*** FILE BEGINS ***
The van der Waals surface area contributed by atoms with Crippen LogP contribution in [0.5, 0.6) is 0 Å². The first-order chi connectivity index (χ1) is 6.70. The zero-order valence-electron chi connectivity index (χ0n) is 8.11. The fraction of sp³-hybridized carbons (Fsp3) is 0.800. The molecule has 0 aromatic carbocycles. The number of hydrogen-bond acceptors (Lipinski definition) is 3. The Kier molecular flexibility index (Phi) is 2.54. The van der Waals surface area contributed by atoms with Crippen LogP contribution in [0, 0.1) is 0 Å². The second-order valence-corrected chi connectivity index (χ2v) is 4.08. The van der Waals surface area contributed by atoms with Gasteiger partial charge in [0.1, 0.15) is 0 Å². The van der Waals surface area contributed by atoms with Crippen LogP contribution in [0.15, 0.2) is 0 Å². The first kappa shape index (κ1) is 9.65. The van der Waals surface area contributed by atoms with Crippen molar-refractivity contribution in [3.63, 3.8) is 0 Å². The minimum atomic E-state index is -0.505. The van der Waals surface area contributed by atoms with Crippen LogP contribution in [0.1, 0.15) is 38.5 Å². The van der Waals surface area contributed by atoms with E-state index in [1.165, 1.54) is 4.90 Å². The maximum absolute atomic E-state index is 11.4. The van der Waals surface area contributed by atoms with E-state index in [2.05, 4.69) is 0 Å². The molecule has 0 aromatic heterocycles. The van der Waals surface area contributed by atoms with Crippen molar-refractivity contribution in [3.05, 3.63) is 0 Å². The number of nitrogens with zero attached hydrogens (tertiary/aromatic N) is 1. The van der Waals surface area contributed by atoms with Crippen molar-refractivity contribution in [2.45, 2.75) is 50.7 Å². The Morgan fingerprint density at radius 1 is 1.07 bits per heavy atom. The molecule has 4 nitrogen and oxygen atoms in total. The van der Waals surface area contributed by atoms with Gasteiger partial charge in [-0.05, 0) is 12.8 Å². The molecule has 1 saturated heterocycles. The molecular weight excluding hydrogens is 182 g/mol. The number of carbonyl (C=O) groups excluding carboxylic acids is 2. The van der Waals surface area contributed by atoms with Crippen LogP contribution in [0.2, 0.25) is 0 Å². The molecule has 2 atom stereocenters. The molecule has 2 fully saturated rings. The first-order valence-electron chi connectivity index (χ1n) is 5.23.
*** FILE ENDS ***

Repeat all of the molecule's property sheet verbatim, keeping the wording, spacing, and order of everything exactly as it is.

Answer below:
The van der Waals surface area contributed by atoms with Crippen LogP contribution in [0.5, 0.6) is 0 Å². The first-order chi connectivity index (χ1) is 6.70. The zero-order valence-electron chi connectivity index (χ0n) is 8.11. The fraction of sp³-hybridized carbons (Fsp3) is 0.800. The molecule has 0 aromatic carbocycles. The number of hydrogen-bond acceptors (Lipinski definition) is 3. The Kier molecular flexibility index (Phi) is 2.54. The van der Waals surface area contributed by atoms with Crippen LogP contribution in [0, 0.1) is 0 Å². The second-order valence-corrected chi connectivity index (χ2v) is 4.08. The van der Waals surface area contributed by atoms with Gasteiger partial charge in [0.1, 0.15) is 0 Å². The van der Waals surface area contributed by atoms with Crippen LogP contribution in [0.15, 0.2) is 0 Å². The first kappa shape index (κ1) is 9.65. The van der Waals surface area contributed by atoms with Crippen molar-refractivity contribution in [3.63, 3.8) is 0 Å². The minimum atomic E-state index is -0.505. The van der Waals surface area contributed by atoms with Crippen LogP contribution in [0.1, 0.15) is 38.5 Å². The van der Waals surface area contributed by atoms with E-state index in [1.165, 1.54) is 4.90 Å². The maximum absolute atomic E-state index is 11.4. The van der Waals surface area contributed by atoms with E-state index in [2.05, 4.69) is 0 Å². The molecule has 0 aromatic heterocycles. The van der Waals surface area contributed by atoms with Crippen molar-refractivity contribution in [3.05, 3.63) is 0 Å². The number of nitrogens with zero attached hydrogens (tertiary/aromatic N) is 1. The van der Waals surface area contributed by atoms with Crippen molar-refractivity contribution in [2.45, 2.75) is 50.7 Å². The Morgan fingerprint density at radius 1 is 1.07 bits per heavy atom. The molecule has 4 nitrogen and oxygen atoms in total. The van der Waals surface area contributed by atoms with Gasteiger partial charge in [-0.05, 0) is 12.8 Å². The molecule has 1 saturated heterocycles. The molecular weight excluding hydrogens is 182 g/mol. The number of carbonyl (C=O) groups excluding carboxylic acids is 2. The van der Waals surface area contributed by atoms with Crippen LogP contribution in [0.2, 0.25) is 0 Å². The molecule has 2 atom stereocenters. The molecule has 2 fully saturated rings. The first-order valence-electron chi connectivity index (χ1n) is 5.23.